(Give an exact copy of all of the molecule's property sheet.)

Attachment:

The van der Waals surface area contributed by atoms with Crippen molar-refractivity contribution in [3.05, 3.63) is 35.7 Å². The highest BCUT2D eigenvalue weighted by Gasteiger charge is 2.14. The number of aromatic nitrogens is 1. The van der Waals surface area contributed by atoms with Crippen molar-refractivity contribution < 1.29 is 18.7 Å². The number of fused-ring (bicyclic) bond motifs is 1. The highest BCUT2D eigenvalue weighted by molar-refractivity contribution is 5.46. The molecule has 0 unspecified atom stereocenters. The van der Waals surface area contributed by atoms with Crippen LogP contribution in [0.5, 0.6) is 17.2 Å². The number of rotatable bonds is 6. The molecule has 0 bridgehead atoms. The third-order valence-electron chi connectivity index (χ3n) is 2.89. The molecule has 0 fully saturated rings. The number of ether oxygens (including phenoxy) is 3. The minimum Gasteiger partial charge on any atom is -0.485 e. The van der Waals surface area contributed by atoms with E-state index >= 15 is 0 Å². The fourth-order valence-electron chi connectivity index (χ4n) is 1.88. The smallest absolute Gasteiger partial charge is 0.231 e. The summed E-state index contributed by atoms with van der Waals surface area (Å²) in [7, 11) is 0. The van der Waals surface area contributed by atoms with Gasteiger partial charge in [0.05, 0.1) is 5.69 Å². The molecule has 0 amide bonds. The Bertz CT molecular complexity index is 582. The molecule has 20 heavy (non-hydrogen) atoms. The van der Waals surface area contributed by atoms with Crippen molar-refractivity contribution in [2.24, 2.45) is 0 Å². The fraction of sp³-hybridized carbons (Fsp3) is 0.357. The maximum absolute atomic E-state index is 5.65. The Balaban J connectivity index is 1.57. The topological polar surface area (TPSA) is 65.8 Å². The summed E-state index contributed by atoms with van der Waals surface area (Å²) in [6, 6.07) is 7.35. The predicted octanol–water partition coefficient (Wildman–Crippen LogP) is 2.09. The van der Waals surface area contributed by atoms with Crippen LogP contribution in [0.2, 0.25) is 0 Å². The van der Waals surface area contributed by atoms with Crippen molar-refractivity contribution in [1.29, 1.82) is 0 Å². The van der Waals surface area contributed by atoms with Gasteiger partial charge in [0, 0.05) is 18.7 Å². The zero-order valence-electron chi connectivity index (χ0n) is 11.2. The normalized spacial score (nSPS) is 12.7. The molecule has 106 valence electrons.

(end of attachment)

The van der Waals surface area contributed by atoms with Crippen molar-refractivity contribution in [3.05, 3.63) is 35.7 Å². The highest BCUT2D eigenvalue weighted by Gasteiger charge is 2.14. The number of aromatic nitrogens is 1. The van der Waals surface area contributed by atoms with Crippen molar-refractivity contribution < 1.29 is 18.7 Å². The number of fused-ring (bicyclic) bond motifs is 1. The highest BCUT2D eigenvalue weighted by molar-refractivity contribution is 5.46. The molecule has 0 unspecified atom stereocenters. The van der Waals surface area contributed by atoms with Crippen LogP contribution in [0.5, 0.6) is 17.2 Å². The number of rotatable bonds is 6. The molecule has 0 bridgehead atoms. The third-order valence-electron chi connectivity index (χ3n) is 2.89. The molecule has 0 fully saturated rings. The number of ether oxygens (including phenoxy) is 3. The minimum Gasteiger partial charge on any atom is -0.485 e. The van der Waals surface area contributed by atoms with E-state index >= 15 is 0 Å². The fourth-order valence-electron chi connectivity index (χ4n) is 1.88. The smallest absolute Gasteiger partial charge is 0.231 e. The summed E-state index contributed by atoms with van der Waals surface area (Å²) in [7, 11) is 0. The van der Waals surface area contributed by atoms with Gasteiger partial charge in [0.05, 0.1) is 5.69 Å². The molecule has 0 amide bonds. The Bertz CT molecular complexity index is 582. The molecule has 20 heavy (non-hydrogen) atoms. The van der Waals surface area contributed by atoms with Crippen molar-refractivity contribution in [2.24, 2.45) is 0 Å². The fraction of sp³-hybridized carbons (Fsp3) is 0.357. The maximum absolute atomic E-state index is 5.65. The Balaban J connectivity index is 1.57. The topological polar surface area (TPSA) is 65.8 Å². The summed E-state index contributed by atoms with van der Waals surface area (Å²) in [6, 6.07) is 7.35. The predicted octanol–water partition coefficient (Wildman–Crippen LogP) is 2.09. The van der Waals surface area contributed by atoms with Crippen LogP contribution in [0.2, 0.25) is 0 Å². The van der Waals surface area contributed by atoms with Crippen molar-refractivity contribution in [1.29, 1.82) is 0 Å². The van der Waals surface area contributed by atoms with Gasteiger partial charge in [0, 0.05) is 18.7 Å². The zero-order valence-electron chi connectivity index (χ0n) is 11.2. The normalized spacial score (nSPS) is 12.7. The molecule has 106 valence electrons.